Anime doesn't tend to use music with its animation terribly well. That may be a controversial statement so let me qualify. There are plenty of wonderful anime soundtracks out there. There are also anime that have music that suits the mood of specific scenes or sets the tone for a moment perfectly. What we are talking about here is more specifically in regards to how the music lines up with the animation. The exact actions of characters so rarely matches the musical cues. Animators don't tend to be given music and told to line up the movements with the musical beats. They hardly have the time to do such a thing.
The only times you would see such a thing happen are either in productions, where the music is entirely the focus of the piece, or in a larger movie or OVA, where they have the time and resources to animate to such a high level of fidelity. So what studios out there have the skill, time, money and manpower to do such a thing? Why, Studio Ghibli of course! You could go through their entire catalogue of movies to find such scenes and admire their attention to detail in this regard, but today we're going to focus on Spirited Away, their Oscar winning success.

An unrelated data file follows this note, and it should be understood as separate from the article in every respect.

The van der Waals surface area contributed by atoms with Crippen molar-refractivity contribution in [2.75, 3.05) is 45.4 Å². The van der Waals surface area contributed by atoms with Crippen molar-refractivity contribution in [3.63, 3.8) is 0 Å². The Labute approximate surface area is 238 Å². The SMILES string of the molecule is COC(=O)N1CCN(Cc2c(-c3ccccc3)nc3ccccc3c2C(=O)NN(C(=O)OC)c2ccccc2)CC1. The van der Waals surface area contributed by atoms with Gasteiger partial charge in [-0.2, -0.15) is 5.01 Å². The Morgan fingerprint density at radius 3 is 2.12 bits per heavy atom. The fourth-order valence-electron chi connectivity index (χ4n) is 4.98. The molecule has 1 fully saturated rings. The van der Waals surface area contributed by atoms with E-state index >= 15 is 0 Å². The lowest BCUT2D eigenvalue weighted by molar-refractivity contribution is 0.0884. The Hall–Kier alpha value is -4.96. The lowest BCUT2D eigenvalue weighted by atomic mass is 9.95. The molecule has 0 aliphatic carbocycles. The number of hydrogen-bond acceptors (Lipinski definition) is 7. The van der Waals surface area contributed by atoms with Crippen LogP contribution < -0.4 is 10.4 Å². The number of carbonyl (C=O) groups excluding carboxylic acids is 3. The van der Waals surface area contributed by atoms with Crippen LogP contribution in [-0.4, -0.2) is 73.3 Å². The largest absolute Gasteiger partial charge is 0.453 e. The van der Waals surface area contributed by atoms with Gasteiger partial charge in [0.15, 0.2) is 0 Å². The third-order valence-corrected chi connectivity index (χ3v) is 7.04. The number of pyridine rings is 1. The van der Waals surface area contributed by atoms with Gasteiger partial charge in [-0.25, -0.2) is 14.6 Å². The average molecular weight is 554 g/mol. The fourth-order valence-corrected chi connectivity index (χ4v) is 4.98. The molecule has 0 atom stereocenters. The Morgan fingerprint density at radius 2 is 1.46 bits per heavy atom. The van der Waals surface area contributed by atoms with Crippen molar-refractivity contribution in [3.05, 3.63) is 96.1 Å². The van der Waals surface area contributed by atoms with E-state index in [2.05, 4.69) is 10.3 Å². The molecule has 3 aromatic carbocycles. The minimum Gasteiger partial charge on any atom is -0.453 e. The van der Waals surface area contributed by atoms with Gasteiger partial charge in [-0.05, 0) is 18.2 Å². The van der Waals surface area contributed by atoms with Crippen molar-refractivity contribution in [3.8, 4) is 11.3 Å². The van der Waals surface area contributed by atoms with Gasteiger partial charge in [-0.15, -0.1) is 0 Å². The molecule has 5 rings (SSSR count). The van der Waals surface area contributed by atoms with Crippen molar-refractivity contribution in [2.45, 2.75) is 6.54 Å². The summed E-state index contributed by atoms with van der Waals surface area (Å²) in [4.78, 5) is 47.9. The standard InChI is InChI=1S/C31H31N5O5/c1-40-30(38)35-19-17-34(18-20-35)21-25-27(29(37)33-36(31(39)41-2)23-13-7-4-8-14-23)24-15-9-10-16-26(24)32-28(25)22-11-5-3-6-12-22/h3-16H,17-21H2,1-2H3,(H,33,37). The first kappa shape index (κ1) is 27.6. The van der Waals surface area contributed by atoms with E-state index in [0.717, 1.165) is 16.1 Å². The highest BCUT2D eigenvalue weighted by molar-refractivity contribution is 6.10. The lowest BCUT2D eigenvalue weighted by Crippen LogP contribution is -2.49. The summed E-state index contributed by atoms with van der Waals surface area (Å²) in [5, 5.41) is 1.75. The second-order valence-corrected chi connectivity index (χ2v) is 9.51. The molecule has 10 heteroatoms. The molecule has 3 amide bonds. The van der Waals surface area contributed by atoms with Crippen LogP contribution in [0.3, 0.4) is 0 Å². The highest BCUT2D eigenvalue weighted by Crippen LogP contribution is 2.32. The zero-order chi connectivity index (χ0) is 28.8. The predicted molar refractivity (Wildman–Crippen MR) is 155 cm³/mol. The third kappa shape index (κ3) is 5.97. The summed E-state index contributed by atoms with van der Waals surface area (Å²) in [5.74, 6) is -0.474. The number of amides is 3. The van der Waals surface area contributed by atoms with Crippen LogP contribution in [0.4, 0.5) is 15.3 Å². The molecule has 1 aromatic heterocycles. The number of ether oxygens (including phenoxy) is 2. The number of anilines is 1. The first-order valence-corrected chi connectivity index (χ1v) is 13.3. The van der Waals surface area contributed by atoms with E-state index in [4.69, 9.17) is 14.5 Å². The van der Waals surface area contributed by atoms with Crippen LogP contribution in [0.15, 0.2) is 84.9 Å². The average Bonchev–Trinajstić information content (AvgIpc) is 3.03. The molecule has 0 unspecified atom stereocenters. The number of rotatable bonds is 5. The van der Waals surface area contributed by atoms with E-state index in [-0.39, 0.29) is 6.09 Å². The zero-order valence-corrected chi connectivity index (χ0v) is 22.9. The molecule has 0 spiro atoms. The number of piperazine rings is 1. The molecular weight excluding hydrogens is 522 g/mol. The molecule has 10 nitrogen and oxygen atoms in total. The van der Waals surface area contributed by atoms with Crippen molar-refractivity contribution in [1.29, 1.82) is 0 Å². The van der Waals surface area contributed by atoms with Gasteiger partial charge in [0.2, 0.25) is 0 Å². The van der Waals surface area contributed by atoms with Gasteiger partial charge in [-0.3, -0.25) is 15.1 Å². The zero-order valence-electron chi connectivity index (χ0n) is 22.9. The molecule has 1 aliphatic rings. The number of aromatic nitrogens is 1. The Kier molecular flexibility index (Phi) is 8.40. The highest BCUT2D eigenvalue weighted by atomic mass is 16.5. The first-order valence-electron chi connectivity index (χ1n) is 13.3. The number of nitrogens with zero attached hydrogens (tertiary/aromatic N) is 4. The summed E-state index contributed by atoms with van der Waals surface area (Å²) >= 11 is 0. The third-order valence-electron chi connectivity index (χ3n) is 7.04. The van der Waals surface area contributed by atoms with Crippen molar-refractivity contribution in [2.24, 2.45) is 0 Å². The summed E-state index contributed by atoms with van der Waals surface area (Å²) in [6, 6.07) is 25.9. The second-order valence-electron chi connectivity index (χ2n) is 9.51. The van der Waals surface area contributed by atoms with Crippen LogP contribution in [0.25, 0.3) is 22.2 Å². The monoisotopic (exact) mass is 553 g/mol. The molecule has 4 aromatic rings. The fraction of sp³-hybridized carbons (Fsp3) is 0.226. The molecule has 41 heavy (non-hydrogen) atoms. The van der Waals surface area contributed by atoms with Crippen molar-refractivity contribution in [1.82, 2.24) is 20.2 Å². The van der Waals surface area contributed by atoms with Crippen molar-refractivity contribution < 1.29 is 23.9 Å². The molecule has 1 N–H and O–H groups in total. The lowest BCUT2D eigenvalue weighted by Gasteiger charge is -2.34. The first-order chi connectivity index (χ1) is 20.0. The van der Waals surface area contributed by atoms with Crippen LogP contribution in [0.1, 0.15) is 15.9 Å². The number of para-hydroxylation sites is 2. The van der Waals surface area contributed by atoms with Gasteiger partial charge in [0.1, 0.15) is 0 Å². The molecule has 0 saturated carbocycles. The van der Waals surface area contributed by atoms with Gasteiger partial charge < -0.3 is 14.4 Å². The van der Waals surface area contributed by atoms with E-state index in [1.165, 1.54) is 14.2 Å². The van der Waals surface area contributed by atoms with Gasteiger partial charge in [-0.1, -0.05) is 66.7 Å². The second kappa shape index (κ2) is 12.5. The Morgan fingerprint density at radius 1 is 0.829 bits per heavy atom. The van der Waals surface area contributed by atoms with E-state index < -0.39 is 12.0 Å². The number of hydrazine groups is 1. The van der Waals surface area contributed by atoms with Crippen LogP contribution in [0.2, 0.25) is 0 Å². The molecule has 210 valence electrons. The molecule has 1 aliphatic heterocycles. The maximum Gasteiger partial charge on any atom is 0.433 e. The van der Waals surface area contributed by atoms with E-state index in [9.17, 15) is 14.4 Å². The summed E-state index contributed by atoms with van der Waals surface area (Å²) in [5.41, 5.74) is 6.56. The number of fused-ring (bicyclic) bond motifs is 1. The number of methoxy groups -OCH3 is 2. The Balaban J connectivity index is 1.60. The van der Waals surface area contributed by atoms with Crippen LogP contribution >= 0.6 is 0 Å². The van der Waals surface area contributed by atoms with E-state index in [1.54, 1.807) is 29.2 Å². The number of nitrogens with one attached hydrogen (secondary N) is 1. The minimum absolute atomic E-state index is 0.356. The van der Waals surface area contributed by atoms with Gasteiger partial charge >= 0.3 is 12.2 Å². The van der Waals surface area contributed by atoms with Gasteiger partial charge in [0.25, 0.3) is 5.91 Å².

As per usual, Joe Hisaishi was the composer. This is the man who composed nearly all of Ghibli's soundtracks (as well as the soundtrack to Nichijou of all things, which is why that anime had such a weirdly orchestral sound). There are wonderful pieces in Spirited Away's OST - from the mysterious, almost horror-like theme A Road To Somewhere to the more adventurous feel of One Summer's Day, which feels like it came out of The Lord of The Rings or a particularly dramatic ballet. A favourite of many is the ending song Itsumo Nando Demo, probably because of the warm nostalgia it brings its listeners.
But it's not so much the musical quality that stands out, but rather how it is used. Take for example the scene where Chihiro slowly takes the steps down the side of this massive complex as she makes her way to the boiler room. What makes this scene work so well is how each little beat of the song hits in line with Chihiro's footsteps. I said some of the music from Spirited Away sounds like it comes from a ballet. This is basically how a ballet works with the dancers moving to the story beats in line with the musical cues. It's what Disney's Fantasia was built on, bringing life to both the music and the scene. The whole movie and the entirety of the Ghibli catalogue is full of scenes like this, which is what makes them feel so special and immersive. So few anime can even afford to attempt such a feat, so we should really celebrate these little tweaks in Spirited Away that come together to make it so enjoyable.